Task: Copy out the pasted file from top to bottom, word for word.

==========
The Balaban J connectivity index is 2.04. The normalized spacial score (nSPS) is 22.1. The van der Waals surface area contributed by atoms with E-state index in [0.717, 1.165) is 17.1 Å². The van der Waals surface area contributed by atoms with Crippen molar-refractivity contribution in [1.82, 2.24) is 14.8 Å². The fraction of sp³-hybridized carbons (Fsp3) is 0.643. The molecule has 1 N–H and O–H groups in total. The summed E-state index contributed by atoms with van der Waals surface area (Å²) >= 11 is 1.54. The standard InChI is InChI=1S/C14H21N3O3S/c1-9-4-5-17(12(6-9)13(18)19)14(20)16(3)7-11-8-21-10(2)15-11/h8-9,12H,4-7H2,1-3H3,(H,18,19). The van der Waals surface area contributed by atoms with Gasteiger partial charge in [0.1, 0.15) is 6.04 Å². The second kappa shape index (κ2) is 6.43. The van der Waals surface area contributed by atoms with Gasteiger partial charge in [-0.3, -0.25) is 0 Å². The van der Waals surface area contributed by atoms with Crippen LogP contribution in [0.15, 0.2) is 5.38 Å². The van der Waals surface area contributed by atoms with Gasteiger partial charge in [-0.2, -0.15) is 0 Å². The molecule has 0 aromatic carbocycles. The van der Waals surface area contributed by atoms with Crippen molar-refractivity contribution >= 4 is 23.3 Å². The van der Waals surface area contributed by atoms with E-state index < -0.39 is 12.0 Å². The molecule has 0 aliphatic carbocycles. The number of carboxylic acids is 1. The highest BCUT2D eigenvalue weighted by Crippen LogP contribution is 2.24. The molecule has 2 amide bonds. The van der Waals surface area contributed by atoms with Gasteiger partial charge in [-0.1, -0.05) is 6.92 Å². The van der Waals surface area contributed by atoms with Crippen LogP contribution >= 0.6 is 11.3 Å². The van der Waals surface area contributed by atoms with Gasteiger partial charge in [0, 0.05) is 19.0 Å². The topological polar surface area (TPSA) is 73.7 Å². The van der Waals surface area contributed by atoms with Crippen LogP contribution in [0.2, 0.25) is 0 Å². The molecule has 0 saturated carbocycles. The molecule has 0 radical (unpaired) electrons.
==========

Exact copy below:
The Balaban J connectivity index is 2.04. The normalized spacial score (nSPS) is 22.1. The van der Waals surface area contributed by atoms with E-state index in [0.717, 1.165) is 17.1 Å². The van der Waals surface area contributed by atoms with Crippen molar-refractivity contribution in [1.82, 2.24) is 14.8 Å². The fraction of sp³-hybridized carbons (Fsp3) is 0.643. The molecule has 1 N–H and O–H groups in total. The summed E-state index contributed by atoms with van der Waals surface area (Å²) >= 11 is 1.54. The standard InChI is InChI=1S/C14H21N3O3S/c1-9-4-5-17(12(6-9)13(18)19)14(20)16(3)7-11-8-21-10(2)15-11/h8-9,12H,4-7H2,1-3H3,(H,18,19). The van der Waals surface area contributed by atoms with Gasteiger partial charge in [0.1, 0.15) is 6.04 Å². The second kappa shape index (κ2) is 6.43. The van der Waals surface area contributed by atoms with Gasteiger partial charge in [-0.3, -0.25) is 0 Å². The van der Waals surface area contributed by atoms with Crippen LogP contribution in [0.15, 0.2) is 5.38 Å². The van der Waals surface area contributed by atoms with Gasteiger partial charge in [-0.2, -0.15) is 0 Å². The molecule has 0 aromatic carbocycles. The van der Waals surface area contributed by atoms with Crippen molar-refractivity contribution >= 4 is 23.3 Å². The van der Waals surface area contributed by atoms with E-state index < -0.39 is 12.0 Å². The molecule has 0 aliphatic carbocycles. The number of carboxylic acids is 1. The highest BCUT2D eigenvalue weighted by Crippen LogP contribution is 2.24. The molecule has 2 amide bonds. The van der Waals surface area contributed by atoms with Gasteiger partial charge in [-0.1, -0.05) is 6.92 Å². The van der Waals surface area contributed by atoms with Crippen LogP contribution >= 0.6 is 11.3 Å². The van der Waals surface area contributed by atoms with Gasteiger partial charge in [0, 0.05) is 19.0 Å². The topological polar surface area (TPSA) is 73.7 Å². The van der Waals surface area contributed by atoms with Crippen LogP contribution in [0.2, 0.25) is 0 Å². The molecule has 0 saturated carbocycles. The molecule has 0 radical (unpaired) electrons.